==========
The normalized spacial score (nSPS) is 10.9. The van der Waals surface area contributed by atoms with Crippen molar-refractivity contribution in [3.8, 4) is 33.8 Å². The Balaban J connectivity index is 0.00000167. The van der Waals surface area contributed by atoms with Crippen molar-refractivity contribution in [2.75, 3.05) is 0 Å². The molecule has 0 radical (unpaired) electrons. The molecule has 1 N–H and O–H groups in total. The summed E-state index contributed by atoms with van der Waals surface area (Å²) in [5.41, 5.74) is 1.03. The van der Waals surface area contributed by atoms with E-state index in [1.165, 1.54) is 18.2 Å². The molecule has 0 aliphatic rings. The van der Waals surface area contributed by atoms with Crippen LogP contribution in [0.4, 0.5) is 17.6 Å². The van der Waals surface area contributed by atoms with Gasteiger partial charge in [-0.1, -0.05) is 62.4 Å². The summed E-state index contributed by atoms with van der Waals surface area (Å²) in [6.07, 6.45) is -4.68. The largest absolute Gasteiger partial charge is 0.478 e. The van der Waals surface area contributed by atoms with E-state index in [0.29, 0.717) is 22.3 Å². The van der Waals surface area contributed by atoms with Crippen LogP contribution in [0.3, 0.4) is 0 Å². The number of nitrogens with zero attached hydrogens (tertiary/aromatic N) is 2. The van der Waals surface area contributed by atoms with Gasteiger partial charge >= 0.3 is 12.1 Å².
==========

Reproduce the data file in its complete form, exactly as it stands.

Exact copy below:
The normalized spacial score (nSPS) is 10.9. The van der Waals surface area contributed by atoms with Crippen molar-refractivity contribution in [3.8, 4) is 33.8 Å². The Balaban J connectivity index is 0.00000167. The van der Waals surface area contributed by atoms with Crippen molar-refractivity contribution in [2.75, 3.05) is 0 Å². The molecule has 0 radical (unpaired) electrons. The molecule has 1 N–H and O–H groups in total. The summed E-state index contributed by atoms with van der Waals surface area (Å²) in [5.41, 5.74) is 1.03. The van der Waals surface area contributed by atoms with E-state index in [1.165, 1.54) is 18.2 Å². The molecule has 0 aliphatic rings. The van der Waals surface area contributed by atoms with Crippen LogP contribution in [0.4, 0.5) is 17.6 Å². The van der Waals surface area contributed by atoms with Gasteiger partial charge in [-0.1, -0.05) is 62.4 Å². The summed E-state index contributed by atoms with van der Waals surface area (Å²) in [6.07, 6.45) is -4.68. The largest absolute Gasteiger partial charge is 0.478 e. The van der Waals surface area contributed by atoms with E-state index in [0.29, 0.717) is 22.3 Å². The van der Waals surface area contributed by atoms with Crippen LogP contribution in [0.3, 0.4) is 0 Å². The number of nitrogens with zero attached hydrogens (tertiary/aromatic N) is 2. The van der Waals surface area contributed by atoms with Gasteiger partial charge >= 0.3 is 12.1 Å².